Dublin Airport is not always what one would ask for, but when we zoom out at the world as a whole, it's comparatively not too shabby. We do, however, need more strict enforcement of basic common sense, such as ensuring passengers are processed through security efficiently, and making sure that the airport is making maximum use of the land it has been granted to operate.

What needs to be done to improve public transport in Fingal?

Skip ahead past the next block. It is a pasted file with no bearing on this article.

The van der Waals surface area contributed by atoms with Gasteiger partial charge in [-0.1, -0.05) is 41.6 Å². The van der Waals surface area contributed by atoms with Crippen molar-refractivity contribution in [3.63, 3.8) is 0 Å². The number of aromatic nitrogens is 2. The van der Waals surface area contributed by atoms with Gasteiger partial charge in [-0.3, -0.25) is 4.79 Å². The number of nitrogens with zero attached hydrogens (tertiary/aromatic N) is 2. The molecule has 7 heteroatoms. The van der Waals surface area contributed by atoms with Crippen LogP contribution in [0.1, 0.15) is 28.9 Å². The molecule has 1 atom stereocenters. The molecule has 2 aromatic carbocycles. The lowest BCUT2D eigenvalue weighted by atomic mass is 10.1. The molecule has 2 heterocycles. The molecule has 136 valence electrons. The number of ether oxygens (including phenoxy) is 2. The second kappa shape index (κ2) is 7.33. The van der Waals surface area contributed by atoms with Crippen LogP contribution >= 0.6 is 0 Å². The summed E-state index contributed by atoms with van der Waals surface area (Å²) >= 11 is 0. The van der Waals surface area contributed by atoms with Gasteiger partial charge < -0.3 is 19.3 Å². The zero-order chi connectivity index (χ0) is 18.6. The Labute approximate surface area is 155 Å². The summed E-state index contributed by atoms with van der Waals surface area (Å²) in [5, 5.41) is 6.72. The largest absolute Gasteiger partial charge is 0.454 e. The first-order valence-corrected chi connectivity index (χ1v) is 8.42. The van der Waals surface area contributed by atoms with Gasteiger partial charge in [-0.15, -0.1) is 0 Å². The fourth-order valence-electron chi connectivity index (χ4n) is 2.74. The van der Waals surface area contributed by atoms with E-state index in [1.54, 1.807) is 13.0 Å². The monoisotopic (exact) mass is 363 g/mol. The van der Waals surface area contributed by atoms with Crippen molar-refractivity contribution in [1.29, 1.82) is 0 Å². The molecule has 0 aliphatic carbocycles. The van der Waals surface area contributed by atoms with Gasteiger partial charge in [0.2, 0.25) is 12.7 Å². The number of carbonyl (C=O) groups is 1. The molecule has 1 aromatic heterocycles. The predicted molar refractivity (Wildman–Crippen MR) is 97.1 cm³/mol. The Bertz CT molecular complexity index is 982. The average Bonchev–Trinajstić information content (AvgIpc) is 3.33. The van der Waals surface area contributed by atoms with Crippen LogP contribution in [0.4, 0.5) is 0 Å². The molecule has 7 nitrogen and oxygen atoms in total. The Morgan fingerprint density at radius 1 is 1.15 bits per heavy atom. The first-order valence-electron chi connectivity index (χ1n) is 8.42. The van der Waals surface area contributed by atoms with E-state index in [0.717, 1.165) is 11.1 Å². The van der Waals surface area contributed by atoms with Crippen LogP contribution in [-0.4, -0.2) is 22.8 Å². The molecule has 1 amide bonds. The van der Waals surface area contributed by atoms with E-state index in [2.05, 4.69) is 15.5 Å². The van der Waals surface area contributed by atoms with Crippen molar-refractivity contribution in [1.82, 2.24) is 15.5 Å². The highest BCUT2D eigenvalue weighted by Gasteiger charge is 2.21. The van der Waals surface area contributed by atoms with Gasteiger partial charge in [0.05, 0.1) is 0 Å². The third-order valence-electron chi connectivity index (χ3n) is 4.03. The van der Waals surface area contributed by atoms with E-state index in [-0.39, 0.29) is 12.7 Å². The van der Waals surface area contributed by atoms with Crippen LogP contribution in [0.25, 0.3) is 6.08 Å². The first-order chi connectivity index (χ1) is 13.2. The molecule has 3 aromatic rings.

Reliability and frequency of buses and trains must be improved, and a massive effort should be put in to transform our often despairingly ugly and dirty train stations into places of beauty and order. A few pot plants. Replace steel prison bars with ivy-covered brick walls. Replace brutalist concrete stairwells with ramps with elegant railings. Machines, elevators and Leap-card validators which break down should be fixed within 24 hours, with a phone number listed there for the public to contact. Litter and filth should be cleaned up regularly and the cleaners fired if standards are too low. Bland grey walls can be done up with mosaics of local history or legend. Such changes will persuade more people to take public transport for certain journeys instead of driving, which thus also helps to free up the roads and parking for those who do choose to drive. The phenomenon of "ghost buses", buses never arriving, must be ended; one solution is to implement the simple technology already in use in such places as Korea, where every bus has a unique ID code and is tracked with GPS and visible on a smartphone map interface, so its arrival is predictable and any deviation from course requires explanation. Finally, of course, greater frequency of buses and trains would be welcome, to the maximum extent that these can currently be afforded.